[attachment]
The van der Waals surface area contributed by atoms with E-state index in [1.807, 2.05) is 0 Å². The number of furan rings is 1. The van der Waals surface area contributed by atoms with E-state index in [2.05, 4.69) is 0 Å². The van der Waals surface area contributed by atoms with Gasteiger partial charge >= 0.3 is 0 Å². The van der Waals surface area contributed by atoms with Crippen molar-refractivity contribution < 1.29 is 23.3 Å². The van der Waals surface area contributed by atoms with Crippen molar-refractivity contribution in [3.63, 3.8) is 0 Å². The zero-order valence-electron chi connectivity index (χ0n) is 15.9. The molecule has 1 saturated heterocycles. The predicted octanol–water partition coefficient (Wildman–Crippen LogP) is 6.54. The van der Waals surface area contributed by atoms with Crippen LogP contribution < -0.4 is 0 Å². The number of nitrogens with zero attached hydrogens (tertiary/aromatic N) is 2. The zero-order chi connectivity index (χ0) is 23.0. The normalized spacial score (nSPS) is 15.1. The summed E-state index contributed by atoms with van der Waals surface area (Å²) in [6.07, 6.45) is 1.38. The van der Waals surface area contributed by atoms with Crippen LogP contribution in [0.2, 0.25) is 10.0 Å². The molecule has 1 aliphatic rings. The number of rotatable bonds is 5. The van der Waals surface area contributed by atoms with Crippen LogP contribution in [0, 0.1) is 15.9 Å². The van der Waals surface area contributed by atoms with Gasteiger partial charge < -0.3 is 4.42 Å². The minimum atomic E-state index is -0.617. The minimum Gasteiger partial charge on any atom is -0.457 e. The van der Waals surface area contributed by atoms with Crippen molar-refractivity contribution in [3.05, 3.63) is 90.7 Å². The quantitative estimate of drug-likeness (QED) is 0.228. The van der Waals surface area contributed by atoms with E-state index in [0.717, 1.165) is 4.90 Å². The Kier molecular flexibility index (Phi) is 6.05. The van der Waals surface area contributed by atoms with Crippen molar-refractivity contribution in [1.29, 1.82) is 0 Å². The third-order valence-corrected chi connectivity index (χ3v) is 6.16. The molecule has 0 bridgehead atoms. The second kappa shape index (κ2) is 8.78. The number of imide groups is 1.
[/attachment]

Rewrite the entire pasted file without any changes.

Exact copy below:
The van der Waals surface area contributed by atoms with E-state index in [1.807, 2.05) is 0 Å². The number of furan rings is 1. The van der Waals surface area contributed by atoms with E-state index in [2.05, 4.69) is 0 Å². The van der Waals surface area contributed by atoms with Gasteiger partial charge >= 0.3 is 0 Å². The van der Waals surface area contributed by atoms with Crippen molar-refractivity contribution < 1.29 is 23.3 Å². The van der Waals surface area contributed by atoms with Crippen molar-refractivity contribution in [3.63, 3.8) is 0 Å². The zero-order valence-electron chi connectivity index (χ0n) is 15.9. The molecule has 1 saturated heterocycles. The predicted octanol–water partition coefficient (Wildman–Crippen LogP) is 6.54. The van der Waals surface area contributed by atoms with Crippen LogP contribution < -0.4 is 0 Å². The number of nitrogens with zero attached hydrogens (tertiary/aromatic N) is 2. The zero-order chi connectivity index (χ0) is 23.0. The normalized spacial score (nSPS) is 15.1. The summed E-state index contributed by atoms with van der Waals surface area (Å²) in [6.07, 6.45) is 1.38. The van der Waals surface area contributed by atoms with Crippen LogP contribution in [0.2, 0.25) is 10.0 Å². The molecule has 1 aliphatic rings. The number of rotatable bonds is 5. The van der Waals surface area contributed by atoms with Crippen LogP contribution in [0, 0.1) is 15.9 Å². The van der Waals surface area contributed by atoms with Gasteiger partial charge < -0.3 is 4.42 Å². The minimum atomic E-state index is -0.617. The minimum Gasteiger partial charge on any atom is -0.457 e. The van der Waals surface area contributed by atoms with Crippen molar-refractivity contribution in [3.05, 3.63) is 90.7 Å². The quantitative estimate of drug-likeness (QED) is 0.228. The van der Waals surface area contributed by atoms with E-state index in [0.717, 1.165) is 4.90 Å². The Kier molecular flexibility index (Phi) is 6.05. The van der Waals surface area contributed by atoms with Crippen molar-refractivity contribution in [1.29, 1.82) is 0 Å². The third-order valence-corrected chi connectivity index (χ3v) is 6.16. The molecule has 0 bridgehead atoms. The second kappa shape index (κ2) is 8.78. The number of imide groups is 1.